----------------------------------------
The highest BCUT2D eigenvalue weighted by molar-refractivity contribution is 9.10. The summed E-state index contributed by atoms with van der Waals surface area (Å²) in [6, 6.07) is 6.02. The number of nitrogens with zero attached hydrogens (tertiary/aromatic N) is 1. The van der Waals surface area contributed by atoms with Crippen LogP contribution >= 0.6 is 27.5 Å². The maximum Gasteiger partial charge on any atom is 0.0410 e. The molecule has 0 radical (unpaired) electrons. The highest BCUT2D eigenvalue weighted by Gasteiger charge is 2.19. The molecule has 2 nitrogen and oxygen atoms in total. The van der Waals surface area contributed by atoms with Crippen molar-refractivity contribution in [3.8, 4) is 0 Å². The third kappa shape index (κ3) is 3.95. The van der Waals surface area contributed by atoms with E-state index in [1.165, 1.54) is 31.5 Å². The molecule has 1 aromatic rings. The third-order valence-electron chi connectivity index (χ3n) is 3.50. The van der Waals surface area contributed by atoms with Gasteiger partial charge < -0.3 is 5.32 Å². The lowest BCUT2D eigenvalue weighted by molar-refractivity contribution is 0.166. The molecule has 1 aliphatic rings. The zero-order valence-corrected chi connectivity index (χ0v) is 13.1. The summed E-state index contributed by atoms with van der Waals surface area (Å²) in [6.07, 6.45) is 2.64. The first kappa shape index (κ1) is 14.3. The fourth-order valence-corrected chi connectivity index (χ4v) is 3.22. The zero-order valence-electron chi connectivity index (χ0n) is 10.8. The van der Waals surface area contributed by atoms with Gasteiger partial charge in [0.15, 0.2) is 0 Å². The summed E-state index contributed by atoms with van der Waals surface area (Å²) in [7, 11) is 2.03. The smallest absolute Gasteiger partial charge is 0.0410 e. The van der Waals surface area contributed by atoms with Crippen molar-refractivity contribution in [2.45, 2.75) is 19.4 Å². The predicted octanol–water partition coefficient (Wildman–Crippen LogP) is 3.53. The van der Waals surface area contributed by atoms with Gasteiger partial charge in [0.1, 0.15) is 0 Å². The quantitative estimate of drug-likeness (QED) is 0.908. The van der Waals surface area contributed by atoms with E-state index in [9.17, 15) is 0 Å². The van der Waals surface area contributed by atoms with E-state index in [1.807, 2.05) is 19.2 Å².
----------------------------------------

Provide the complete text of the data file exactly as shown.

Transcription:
The highest BCUT2D eigenvalue weighted by molar-refractivity contribution is 9.10. The summed E-state index contributed by atoms with van der Waals surface area (Å²) in [6, 6.07) is 6.02. The number of nitrogens with zero attached hydrogens (tertiary/aromatic N) is 1. The van der Waals surface area contributed by atoms with Crippen LogP contribution >= 0.6 is 27.5 Å². The maximum Gasteiger partial charge on any atom is 0.0410 e. The molecule has 0 radical (unpaired) electrons. The highest BCUT2D eigenvalue weighted by Gasteiger charge is 2.19. The molecule has 2 nitrogen and oxygen atoms in total. The van der Waals surface area contributed by atoms with Crippen molar-refractivity contribution in [3.8, 4) is 0 Å². The third kappa shape index (κ3) is 3.95. The van der Waals surface area contributed by atoms with E-state index in [1.165, 1.54) is 31.5 Å². The molecule has 1 aromatic rings. The third-order valence-electron chi connectivity index (χ3n) is 3.50. The van der Waals surface area contributed by atoms with Gasteiger partial charge < -0.3 is 5.32 Å². The lowest BCUT2D eigenvalue weighted by molar-refractivity contribution is 0.166. The molecule has 1 aliphatic rings. The zero-order valence-corrected chi connectivity index (χ0v) is 13.1. The summed E-state index contributed by atoms with van der Waals surface area (Å²) in [6.07, 6.45) is 2.64. The first kappa shape index (κ1) is 14.3. The fourth-order valence-corrected chi connectivity index (χ4v) is 3.22. The zero-order valence-electron chi connectivity index (χ0n) is 10.8. The van der Waals surface area contributed by atoms with Gasteiger partial charge in [0.15, 0.2) is 0 Å². The summed E-state index contributed by atoms with van der Waals surface area (Å²) in [7, 11) is 2.03. The smallest absolute Gasteiger partial charge is 0.0410 e. The van der Waals surface area contributed by atoms with Crippen molar-refractivity contribution in [2.45, 2.75) is 19.4 Å². The predicted octanol–water partition coefficient (Wildman–Crippen LogP) is 3.53. The van der Waals surface area contributed by atoms with Gasteiger partial charge in [0.1, 0.15) is 0 Å². The quantitative estimate of drug-likeness (QED) is 0.908. The van der Waals surface area contributed by atoms with E-state index in [9.17, 15) is 0 Å². The van der Waals surface area contributed by atoms with E-state index in [1.807, 2.05) is 19.2 Å².